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Total energy consumption in Europe has been on the increase again since the mid-1990s and this trend is expected to continue in coming decades. Fossil fuels (especially gas and oil) are expected to remain the largest energy source in Europe for the next 30 years (Figure 2). The global warming impacts from this will have widespread social, economic and environmental implications across Europe for a long period to come (Box 1).

The Kyoto Protocol is a first step on the road to slowing global warming. It will formally enter into force on 16 February 2005. Current projections show that many Western European countries will not meet their Kyoto targets, while most Central European countries probably will (EEA 2004a). In Eastern European countries, which often have rich energy sources, the link between energy efficiency strategies and environmental issues is not a well-established policy concern as yet (OECD 2004).

In all of Europe, transition to a more sustainable use of energy will require substantial increases in energy savings and energy efficiency, and in use of renewable sources.

Box 1: Climate change and Russian agriculture

Scientists are beginning to get some idea of the impacts of climate change at sub-regional level (EEA 2004c, Alcamo and others 2003). While the conventional belief has been that climate change would bring clear net benefits to Russian agriculture and water resources, a recent study challenges this view (Alcamo and others 2003). The latter concludes that the predicted wetter and warmer climate over much of Russia may indeed result in higher crop yields and in the expansion of crop-growing areas. But expansion could be limited by poor soils, lack of infrastructure, and/or remoteness from agricultural markets. Better conditions for crops could also mean better conditions for pests, diseases and weeds.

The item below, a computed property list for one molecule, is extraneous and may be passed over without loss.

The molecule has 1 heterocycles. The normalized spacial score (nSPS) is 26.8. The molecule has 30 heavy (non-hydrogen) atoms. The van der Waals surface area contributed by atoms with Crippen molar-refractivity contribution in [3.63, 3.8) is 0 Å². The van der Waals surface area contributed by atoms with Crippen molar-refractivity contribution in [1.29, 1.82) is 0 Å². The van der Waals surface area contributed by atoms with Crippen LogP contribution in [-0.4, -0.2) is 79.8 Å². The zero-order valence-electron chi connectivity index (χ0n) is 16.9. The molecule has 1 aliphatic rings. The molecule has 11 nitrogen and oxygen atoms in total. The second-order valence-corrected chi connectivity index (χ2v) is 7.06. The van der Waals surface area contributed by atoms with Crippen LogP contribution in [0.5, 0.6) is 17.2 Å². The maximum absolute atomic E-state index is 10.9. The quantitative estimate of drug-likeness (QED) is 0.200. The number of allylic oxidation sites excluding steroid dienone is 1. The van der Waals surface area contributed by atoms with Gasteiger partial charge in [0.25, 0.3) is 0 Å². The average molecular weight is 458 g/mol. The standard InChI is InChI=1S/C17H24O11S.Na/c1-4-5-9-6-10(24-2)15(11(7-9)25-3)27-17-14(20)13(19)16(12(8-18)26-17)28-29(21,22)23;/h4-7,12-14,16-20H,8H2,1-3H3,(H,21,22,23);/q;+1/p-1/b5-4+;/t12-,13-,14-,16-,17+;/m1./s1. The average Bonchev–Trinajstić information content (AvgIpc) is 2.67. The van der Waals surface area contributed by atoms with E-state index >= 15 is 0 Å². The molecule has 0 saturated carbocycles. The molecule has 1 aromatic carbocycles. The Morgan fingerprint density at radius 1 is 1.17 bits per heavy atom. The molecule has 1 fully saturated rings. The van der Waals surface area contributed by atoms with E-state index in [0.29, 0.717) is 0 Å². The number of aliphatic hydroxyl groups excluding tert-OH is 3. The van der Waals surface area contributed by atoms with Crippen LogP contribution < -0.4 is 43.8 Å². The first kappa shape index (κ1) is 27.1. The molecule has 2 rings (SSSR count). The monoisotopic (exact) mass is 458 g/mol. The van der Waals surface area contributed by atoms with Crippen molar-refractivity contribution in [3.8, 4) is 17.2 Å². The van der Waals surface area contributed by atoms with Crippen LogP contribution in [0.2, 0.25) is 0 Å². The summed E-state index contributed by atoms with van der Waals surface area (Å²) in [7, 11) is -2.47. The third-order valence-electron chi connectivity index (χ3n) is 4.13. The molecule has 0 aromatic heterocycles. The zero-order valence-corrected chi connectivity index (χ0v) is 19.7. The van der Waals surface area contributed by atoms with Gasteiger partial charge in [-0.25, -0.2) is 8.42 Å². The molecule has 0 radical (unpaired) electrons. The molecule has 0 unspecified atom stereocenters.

Meanwhile, a dryer and warmer climate is predicted for the current crop growing and exporting areas of southeastern Russia. This could threaten productivity and cause more frequent years of bad harvest. Thus, gains in Russia 's potential new crop areas may be cancelled out by losses in current crop production areas.

Figure 1: With the 2004 EU expansion and the plans for future enlargements Western and Central Europe are becoming more and more integrated

Source: UNEP/DEWA/GRID-Europe

The recent steep rise in oil prices and instability in major oil producing regions have improved the prospects for large-scale use of energy conservation techniques and alternative technologies (EPI 2004, Pacala and Socolow 2004). Renewable energy production is increasing rapidly, but because it started from a small base, its proportion of total energy production remains small (Figure 2) (EPI 2004). Nuclear energy is projected to decrease slightly, mainly as a result of moratoria and phase-out policies, though some new nuclear power plants are still being connected (IAEA 2004).

Figure 2: Total energy consumption for the enlarged European Union, by fuel type

Source: EEA 2004a

Reaching a more sustainable energy system is a task for Europe's society as a whole at regional, national and local levels. It will require changed public attitudes towards consumption, innovative measures by governments and more voluntary action by industry. Policy measures could help by setting long-term targets to provide investment security, supporting innovation and alternative technologies, and adjusting energy prices and subsidies to reflect full environmental costs (EEA 2004a, OECD 2004). In addition, strategies are needed to adapt to unavoidable negative impacts of climate change (EEA 2004d).




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